Very First Clinical Experience Falls on 5-year Cancer Anniversary

From Touch Point Online Magazine, Vol. III, Issue 1 – 3/28/19

On January 17, 2019, Kent State University College of Nursing sophomore Maddie Boone celebrated five years cancer-free in a special way - at the hospital for her very first day of clinicals. A date that has long troubled Maddie, who was diagnosed with cancer in 2014 and also suffered a broken hip the same day in 2015, will now be filled with hope for the future. “I woke up very nervous that morning, but I was determined to change this date from one that haunted me to one of positivity,” said Maddie. That first day was an introduction and orientation to the cardiac telemetry unit at Summa Hospital. The next week, Maddie and her classmates were taking vitals and passing medications under the supervision of their instructors. “It is very humbling for me to be on the other side of the nurse-patient relationship. My own experiences are always in the back of my mind because they help me see things from my patients’ perspectives, too.”

Maddie, a resident of Lebanon, CT, found Kent State College of Nursing through an internet search. Coming from a relatively small hometown, she worried about attending a larger university and was surprised by its homey and small-town feel during her campus tour. “Now I walk around campus and see so many familiar faces. Everyone has been so friendly here.”    

Diagnosed with Hodgkin’s Lymphoma Stage 2A during her freshman year of high school, Maddie suffered from a months-long persistent cold and noticed the formation of a strange lump on the side of her neck prior to receiving the devastating news. “Two weeks had passed before I went to the doctor. She prescribed me a strong antibiotic which obviously did nothing.” Following the unsuccessful administration of antibiotics, Maddie underwent a series of tests to determine what was causing the lump. A biopsy was scheduled and a few days later the results confirmed Maddie and her family’s worst fear – cancer. “At 14 years-old, I didn’t fully understand what this meant. I had a cheerleading coach who had lost their battle with cancer. I only knew it as a death sentence. I was afraid I was going to die.” She immediately began a week of chemotherapy before returning home to rest and recover for two weeks. Altogether, Maddie completed four rounds of week-long chemotherapy treatments in addition to two weeks of Proton Radiation Therapy in Philadelphia, PA.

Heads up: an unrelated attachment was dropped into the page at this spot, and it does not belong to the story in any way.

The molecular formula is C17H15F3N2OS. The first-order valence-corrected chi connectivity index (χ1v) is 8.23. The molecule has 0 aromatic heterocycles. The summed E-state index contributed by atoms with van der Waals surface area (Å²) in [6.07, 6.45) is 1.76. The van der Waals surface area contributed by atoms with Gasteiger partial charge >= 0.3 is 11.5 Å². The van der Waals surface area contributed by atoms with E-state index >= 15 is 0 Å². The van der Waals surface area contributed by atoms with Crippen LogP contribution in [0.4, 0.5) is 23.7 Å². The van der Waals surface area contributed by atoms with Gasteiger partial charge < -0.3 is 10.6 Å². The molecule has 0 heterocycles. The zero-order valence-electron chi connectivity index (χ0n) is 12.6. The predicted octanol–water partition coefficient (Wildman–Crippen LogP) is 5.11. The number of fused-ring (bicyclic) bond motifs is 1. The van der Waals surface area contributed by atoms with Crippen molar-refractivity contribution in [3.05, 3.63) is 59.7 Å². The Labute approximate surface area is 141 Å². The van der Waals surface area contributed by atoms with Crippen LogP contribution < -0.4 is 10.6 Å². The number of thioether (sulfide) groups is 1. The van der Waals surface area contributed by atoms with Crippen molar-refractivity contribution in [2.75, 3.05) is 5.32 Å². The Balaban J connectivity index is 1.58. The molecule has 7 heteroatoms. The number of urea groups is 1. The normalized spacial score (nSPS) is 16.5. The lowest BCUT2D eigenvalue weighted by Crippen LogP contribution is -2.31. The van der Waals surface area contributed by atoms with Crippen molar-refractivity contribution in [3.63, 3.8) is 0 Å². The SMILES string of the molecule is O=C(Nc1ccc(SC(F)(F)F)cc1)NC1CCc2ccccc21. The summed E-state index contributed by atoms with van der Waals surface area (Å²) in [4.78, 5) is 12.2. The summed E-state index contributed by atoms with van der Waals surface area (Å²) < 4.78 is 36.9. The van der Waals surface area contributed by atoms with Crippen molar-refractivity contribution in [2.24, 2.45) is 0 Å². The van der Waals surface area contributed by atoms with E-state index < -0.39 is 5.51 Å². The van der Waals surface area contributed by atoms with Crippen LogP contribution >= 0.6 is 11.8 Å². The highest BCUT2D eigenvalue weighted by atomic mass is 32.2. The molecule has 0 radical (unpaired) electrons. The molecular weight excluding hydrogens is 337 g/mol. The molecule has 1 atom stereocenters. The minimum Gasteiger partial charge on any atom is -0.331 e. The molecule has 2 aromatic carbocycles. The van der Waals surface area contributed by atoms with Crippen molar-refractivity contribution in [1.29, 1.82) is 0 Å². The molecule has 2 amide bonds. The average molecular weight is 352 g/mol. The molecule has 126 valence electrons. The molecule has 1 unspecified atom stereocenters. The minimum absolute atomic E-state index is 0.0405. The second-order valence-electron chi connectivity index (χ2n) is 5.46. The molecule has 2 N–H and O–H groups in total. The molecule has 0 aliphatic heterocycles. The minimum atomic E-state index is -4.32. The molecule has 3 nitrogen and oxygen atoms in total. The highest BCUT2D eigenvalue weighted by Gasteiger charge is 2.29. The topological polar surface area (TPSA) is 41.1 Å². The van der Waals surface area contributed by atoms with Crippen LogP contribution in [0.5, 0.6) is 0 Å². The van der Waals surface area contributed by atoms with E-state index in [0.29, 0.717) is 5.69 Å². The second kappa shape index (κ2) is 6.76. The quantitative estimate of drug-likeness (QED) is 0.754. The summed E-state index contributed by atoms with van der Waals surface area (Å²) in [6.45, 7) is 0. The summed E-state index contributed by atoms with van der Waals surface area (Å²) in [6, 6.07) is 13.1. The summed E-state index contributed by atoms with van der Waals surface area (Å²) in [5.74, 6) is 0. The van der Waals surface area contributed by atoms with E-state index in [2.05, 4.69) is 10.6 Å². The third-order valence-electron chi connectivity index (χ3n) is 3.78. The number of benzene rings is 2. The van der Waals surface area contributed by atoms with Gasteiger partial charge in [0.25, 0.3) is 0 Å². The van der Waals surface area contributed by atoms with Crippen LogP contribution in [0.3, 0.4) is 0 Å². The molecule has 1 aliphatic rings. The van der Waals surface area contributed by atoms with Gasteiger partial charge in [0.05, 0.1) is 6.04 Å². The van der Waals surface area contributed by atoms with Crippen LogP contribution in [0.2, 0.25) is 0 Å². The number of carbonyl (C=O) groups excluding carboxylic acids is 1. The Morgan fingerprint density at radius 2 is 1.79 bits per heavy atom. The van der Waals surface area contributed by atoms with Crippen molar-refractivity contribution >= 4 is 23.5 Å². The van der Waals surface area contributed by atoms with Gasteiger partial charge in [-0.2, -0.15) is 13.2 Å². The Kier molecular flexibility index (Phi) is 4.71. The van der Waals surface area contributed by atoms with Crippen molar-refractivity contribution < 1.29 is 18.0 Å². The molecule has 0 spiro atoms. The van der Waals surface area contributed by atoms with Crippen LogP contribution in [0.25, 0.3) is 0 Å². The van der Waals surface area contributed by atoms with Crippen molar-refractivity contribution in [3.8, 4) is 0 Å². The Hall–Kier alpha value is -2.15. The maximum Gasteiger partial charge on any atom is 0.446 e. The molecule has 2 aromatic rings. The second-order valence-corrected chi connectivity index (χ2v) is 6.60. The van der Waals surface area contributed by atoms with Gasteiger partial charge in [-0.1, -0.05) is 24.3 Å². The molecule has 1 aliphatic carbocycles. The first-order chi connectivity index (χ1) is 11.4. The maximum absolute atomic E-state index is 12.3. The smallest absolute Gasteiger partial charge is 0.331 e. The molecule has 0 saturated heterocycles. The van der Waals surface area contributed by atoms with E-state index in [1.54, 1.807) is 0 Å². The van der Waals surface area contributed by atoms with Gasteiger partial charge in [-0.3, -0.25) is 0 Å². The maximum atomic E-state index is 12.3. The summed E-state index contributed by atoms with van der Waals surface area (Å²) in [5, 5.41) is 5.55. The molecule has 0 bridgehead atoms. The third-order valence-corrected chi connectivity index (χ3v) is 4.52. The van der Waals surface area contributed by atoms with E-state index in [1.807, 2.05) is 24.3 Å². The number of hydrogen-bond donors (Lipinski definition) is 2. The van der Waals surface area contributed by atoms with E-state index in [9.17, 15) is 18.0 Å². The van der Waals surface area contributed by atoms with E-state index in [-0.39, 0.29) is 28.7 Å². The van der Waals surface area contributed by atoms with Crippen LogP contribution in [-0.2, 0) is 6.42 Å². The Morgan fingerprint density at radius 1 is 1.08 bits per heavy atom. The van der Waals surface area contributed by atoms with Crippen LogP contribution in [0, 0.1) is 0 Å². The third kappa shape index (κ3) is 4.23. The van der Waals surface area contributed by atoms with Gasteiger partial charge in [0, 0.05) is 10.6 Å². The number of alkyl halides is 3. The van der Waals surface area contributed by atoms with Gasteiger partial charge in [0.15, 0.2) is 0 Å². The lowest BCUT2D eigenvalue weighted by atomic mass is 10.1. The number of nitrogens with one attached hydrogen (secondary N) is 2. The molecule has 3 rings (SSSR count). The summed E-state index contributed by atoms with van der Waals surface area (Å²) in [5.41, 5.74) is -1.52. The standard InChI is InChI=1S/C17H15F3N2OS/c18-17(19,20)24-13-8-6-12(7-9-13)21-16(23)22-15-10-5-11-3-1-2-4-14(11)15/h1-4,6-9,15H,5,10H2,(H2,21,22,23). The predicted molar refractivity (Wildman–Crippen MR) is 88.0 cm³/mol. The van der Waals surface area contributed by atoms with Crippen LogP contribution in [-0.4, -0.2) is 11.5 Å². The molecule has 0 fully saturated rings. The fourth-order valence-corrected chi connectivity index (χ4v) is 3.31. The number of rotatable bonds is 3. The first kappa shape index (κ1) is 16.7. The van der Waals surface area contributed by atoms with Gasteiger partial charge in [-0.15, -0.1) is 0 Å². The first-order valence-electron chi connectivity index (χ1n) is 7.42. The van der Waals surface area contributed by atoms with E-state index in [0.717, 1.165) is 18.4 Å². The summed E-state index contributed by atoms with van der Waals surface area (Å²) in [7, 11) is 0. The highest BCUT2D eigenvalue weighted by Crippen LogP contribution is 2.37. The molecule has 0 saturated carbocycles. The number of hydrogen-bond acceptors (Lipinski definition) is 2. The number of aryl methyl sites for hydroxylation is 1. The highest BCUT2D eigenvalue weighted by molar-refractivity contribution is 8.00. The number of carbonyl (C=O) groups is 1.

Through the support of her family and friends, Maddie persevered. “My mom told me I could look at this experience two ways; I could let it break me or I could rise above it. I decided I wasn’t going to let cancer determine my life or let this be all that I was. I took things one day at a time and looked for positive aspects such as chemo making shaving unnecessary!” Maddie’s cheerleading squad provided motivation and encouragement as well. “My cheer team wanted to raise money and do something special, so they created a t-shirt that said Maddie’s Mission and sold them in the community. My sister helped them coordinated a day for everyone at school to wear the shirts when I would be there. It was cool to see that kind of support.”

Becoming a nurse was not always Maddie’s dream. In high school she thought about becoming a teacher, but after her diagnosis, found herself drawn to nursing. “I had an amazing nursing staff who cared of me. They each took the time to make sure I had movies, games, or other fun things to get me through the day. I want to make a difference for others like those nurses did in my life.” Through her nursing courses, Maddie has discovered that she will be able to tie her love of teaching into her nursing career as well. “I’m going to be teaching my patients how to properly care for themselves after they are discharged from the hospital. It’s the best of both worlds for me.” 

Today, Maddie is doing great. “It’s been five years and I feel like I did before my diagnosis,” said Maddie enthusiastically. “All of my scans have come back clear and I’m now considered a cancer survivor!” This experience has taught Maddie much about herself. She shared that she was able to remain positive during her cancer treatments and believes nothing will be able to prevent her from continuing to be a positive person. “When I’m stressing about things now, I remind myself I’ve already kicked cancer’s butt. I can overcome anything. Whatever I’m facing, in reality, is not such a big deal.”    

Hoping to give encouragement to others diagnosed with cancer, in addition to fellow nursing students, it has been important for Maddie to share her cancer journey on social media. “My story shows people where life can take you and reminds you not to sweat the small stuff. It’s true what they say, the sky is the limit. You can reach any goal or dream you set your mind to. Don’t let a diagnosis define who you are or who you want to be.”  

Looking to the future, Maddie plans to attend graduate school and become a geriatric nurse practitioner. “I used to volunteer at nursing homes and loved getting to know the residents. I greatly enjoyed providing moments of happiness during their day. I want to continue doing those little things as a nurse.” Maddie will graduate with her Bachelor of Science in Nursing in May 2021.

POSTED: Wednesday, March 27, 2019 - 8:00pm
UPDATED: Thursday, March 26, 2020 - 11:50am
Mariah Gibbons